FOUNDATIONS for a National Government will be laid today. With almost a 30-seat majority, many constituencies will have no opposition TD.
Enda Kenny and Eamon Gilmore have less than a week before next Sunday's Labour Party conference to procure a five-year Programme for Government.
This tight timetable and the context of a national economic emergency will be used to paper over the cracks of contradictions within their respective party manifestos.
An urgent marriage will involve an initial meeting between both leaders and the immediate appointment of formal negotiating teams.
FG's key players will be Phil Hogan, Michael Noonan, Richard Bruton and Alan Shatter. Labour's heavy hitters will include Pat Rabbitte, Ruairi Quinn and Joan Burton.
Teams of party apparatchiks will merge both policy platforms into a single word document. Intractable issues will be resolved by elevating them upstairs to their leaders.
A committee can be employed as a deferring technique to review the issues and report back in a year.
Coalition formation based on compromise is now a routine aspect of our post-poll politics.
The vital glue will be the personal rapport between Enda and Eamon. The cornerstone has to be mutual trust that they will stick together for five years.
The essential ingredient will be 'burden sharing'. No, not burning the bondholders, but accepting lost popular support for each party as they administer the years of inevitable harsh medicine.
Voters may not have realised what they signed up to on Friday. Regardless of expectations, in reality the electorate signed a patient consent form -- same as the disclaimer before the anaesthetist puts the patient to sleep in the operating theatre.
Both leaders know just how attritional the coming years will be on their present party strengths.
This government will have unprecedented lobby fodder, disappointed backbenchers whose role in life will be to defend the indefensible in their constituencies.
The prospective sales pitch to them must be the opportunity of a decade in office.
The diminished size and fragmentation of the opposition means that FF will be portrayed as toxic for a decade, symbolic of economic failure.
An assortment of maverick Independents and left-wing groups will be depicted as irresponsible, mere protest parties, unfit for government.
If FG and Labour lose 20 seats in the next election, they can still harbour hopes of retaining power. This offers a career path of promotion for younger TDs.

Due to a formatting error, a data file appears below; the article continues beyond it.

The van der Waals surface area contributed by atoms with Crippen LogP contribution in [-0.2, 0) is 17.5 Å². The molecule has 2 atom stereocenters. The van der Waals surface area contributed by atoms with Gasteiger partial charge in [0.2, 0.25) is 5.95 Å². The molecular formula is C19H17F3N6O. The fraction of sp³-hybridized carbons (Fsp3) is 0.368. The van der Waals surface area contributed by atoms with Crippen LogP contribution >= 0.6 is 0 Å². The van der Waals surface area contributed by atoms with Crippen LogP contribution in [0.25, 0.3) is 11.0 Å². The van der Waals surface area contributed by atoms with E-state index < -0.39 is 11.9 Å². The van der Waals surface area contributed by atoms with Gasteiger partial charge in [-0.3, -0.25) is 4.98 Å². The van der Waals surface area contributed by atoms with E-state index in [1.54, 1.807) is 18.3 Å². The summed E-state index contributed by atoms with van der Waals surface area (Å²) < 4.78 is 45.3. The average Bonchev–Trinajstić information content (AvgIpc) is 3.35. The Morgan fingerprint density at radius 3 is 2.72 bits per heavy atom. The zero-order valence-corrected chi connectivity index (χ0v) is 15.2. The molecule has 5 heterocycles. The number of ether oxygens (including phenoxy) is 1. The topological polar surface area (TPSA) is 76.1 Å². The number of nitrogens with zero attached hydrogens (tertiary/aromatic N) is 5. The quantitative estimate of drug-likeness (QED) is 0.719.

A mid-term review of the Programme for Government in September 2013 will be the 'get out of jail card' for both parties from their electoral promises. This half-term review will offer the promise of a reshuffle.
This week's briefings from the Department of Finance will auger worse economic tidings.
Some €15bn of additional banking recapitalisation and €25bn of extra liquidity means further odium being poured on the departing Brian Cowen.
Expect gloomy assessments about our tarnished international reputation abroad. Bloodletting amongst senior mandarins will reinforce perceptions of a regime change.
One of the first key objectives of the new government will be to devise a communications plan. The new administration desperately needs an Alastair Campbell to get its message across.
FG is committed to reducing current public expenditure by €6.4bn over three years, including axing 18,000 off the public payroll and reducing welfare by €1.96m. FG evaded clarity during the campaign.
There will be no such hiding place in Government Buildings. Health and political reforms will be common causes around which to unite. Third-level education fees, domestic water rates, child benefit, semi-state privatisation and abortion legislation are potential political landmines.
The thorniest issue is jobs. Crises of unemployment and emigration will not abate in the foreseeable future. Public expectations are realistic.
The jobs dilemma I refer to is the one around cabinet posts. The proportionate FG/Labour divide will be either 10/5 or 9/6.
Labour's guarantor against minority status is to insist on obtaining Finance. FG will acquiesce on condition that it gets a separate Minister for Public Service and Super Junior Minister, with responsibilities to include banking.
These two honchos can ride shotgun with the Labour minister. Labour's Brendan Howlin should get the Ceann Comhairle's robes, while Alan Shatter would be Attorney General.
Pat Rabbitte is my banker to be Finance Minister. As the Labour nominee, Gilmore will entrust this pivotal position to his closest, ex-Democratic Left, confidante. Pat and Enda, both Mayo men, enjoy excellent longstanding relations (remember the Mullingar Accord). Rabbitte will be tough at repelling vested interests and smart enough not to be prisoner to formal advice of civil servants.
Other picks? Richard Bruton as Minister for Public Service Reform; Ruairi Quinn in Foreign Affairs, likely to depart the Dail to be next EU Commissioner; Michael Noonan returning to the Department of Justice; Phil Hogan in Environment and James Reilly as Health Minister. Three female cabinet members will be Joan Burton, Roisin Shortall and Frances Fitzgerald.
Cowen's greatest miscalculation was a deluded unshakeable conviction that his government could last until June 2012. An appalling lack of election preparation cost FF an extra dozen seats.
The abiding lesson for the new government party leaders is to ensure the next election is held at the time of their choosing and on their terms.
And the main message from the ballot box on Friday was the hurricane force of voter volatility.
Enda and Eamon, you had better hang together, or else you will most assuredly hang separately.